What’s saddest about this comic situation is that these lawyers are still among us today—preachers who ignore the Law, who only preach from the New Testament, who prefer movie reviews and anecdotal homilies to the sound exposition of the whole counsel of God in the Old and New Testaments. And we do this to ourselves as well, when we fail to make reading and study in the whole Bible part of our regimen of spiritual disciplines.

Jesus Christ is the Key to Knowledge—not just Biblical knowledge, but all knowledge. In our day, that Key has been relegated to a drawer in the church, where it is used to open a few doors and windows to allow a little light of spiritual refreshment into our knowledge-starved souls. We will never be able to engage all thought, every area of knowledge and study, and every lofty opinion set up against the knowledge of God, until we first begin to know the Key of Knowledge Himself as He is revealed cover to cover, page after page, in all the books of the Old and New Testaments.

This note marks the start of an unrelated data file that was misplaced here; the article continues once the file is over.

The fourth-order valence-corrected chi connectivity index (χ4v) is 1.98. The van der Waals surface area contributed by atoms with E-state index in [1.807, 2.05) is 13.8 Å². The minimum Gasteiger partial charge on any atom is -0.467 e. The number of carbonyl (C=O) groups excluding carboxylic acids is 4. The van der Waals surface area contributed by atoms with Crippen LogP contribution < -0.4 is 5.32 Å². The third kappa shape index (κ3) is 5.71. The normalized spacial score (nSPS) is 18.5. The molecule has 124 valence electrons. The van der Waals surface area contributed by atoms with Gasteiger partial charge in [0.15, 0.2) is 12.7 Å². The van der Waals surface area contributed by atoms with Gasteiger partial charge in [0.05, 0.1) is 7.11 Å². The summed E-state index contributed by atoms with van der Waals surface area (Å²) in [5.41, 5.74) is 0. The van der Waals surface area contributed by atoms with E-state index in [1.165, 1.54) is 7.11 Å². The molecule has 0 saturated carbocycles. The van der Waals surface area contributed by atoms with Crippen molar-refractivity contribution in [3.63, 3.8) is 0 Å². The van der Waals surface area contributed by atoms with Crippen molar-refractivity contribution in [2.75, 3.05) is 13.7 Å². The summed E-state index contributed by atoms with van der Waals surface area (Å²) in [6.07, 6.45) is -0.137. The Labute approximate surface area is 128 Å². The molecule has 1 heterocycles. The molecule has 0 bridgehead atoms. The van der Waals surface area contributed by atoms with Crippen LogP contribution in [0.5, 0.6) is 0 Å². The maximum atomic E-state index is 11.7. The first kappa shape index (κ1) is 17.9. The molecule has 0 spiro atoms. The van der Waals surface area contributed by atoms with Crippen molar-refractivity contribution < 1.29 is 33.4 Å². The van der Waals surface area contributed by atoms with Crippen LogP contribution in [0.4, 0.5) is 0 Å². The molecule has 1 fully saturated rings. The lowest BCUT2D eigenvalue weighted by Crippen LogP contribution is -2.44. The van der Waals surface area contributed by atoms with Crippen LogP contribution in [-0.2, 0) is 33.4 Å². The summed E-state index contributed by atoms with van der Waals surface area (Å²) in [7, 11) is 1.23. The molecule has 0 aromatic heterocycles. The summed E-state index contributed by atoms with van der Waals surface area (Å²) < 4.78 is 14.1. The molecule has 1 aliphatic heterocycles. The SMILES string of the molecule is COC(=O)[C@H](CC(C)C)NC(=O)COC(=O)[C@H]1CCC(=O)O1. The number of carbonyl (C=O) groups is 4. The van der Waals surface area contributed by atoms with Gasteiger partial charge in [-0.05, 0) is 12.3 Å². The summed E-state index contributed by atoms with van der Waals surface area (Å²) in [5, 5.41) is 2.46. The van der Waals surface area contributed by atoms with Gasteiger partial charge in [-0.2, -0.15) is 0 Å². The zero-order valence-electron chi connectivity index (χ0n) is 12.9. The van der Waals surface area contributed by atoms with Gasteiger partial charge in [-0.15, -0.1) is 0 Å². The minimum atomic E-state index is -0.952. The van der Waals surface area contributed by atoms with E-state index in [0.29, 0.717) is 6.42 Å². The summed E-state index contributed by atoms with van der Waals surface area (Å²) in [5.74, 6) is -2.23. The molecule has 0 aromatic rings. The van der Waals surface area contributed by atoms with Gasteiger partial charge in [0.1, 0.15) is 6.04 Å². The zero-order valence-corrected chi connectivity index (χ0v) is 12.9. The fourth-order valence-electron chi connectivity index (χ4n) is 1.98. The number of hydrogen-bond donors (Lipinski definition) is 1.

Is the sin of the lawyer keeping you from the Key of Knowledge?

For Reflection

What is your approach to reading and studying the Bible? Does it include the whole Bible? Does your church lead you to reflect consistently on all the counsel of God in Scripture?

T. M. Moore is dean of the BreakPoint Centurions Program and principal of The Fellowship of Ailbe, a spiritual fellowship in the Celtic Christian tradition. He is the author or editor of 20 books, and has contributed chapters to four others. His essays, reviews, articles, papers, and poetry have appeared in dozens of national and international journals, and on a wide range of websites. His most recent books are Culture Matters (Brazos) and The Hidden Life, a handbook of poems, songs, and spiritual exercises (Waxed Tablet). Sign up at his website to receive his daily email devotional Crosfigell, reflections on Scripture and the Celtic Christian tradition. T. M. and his wife and editor, Susie, make their home in Hamilton, Va.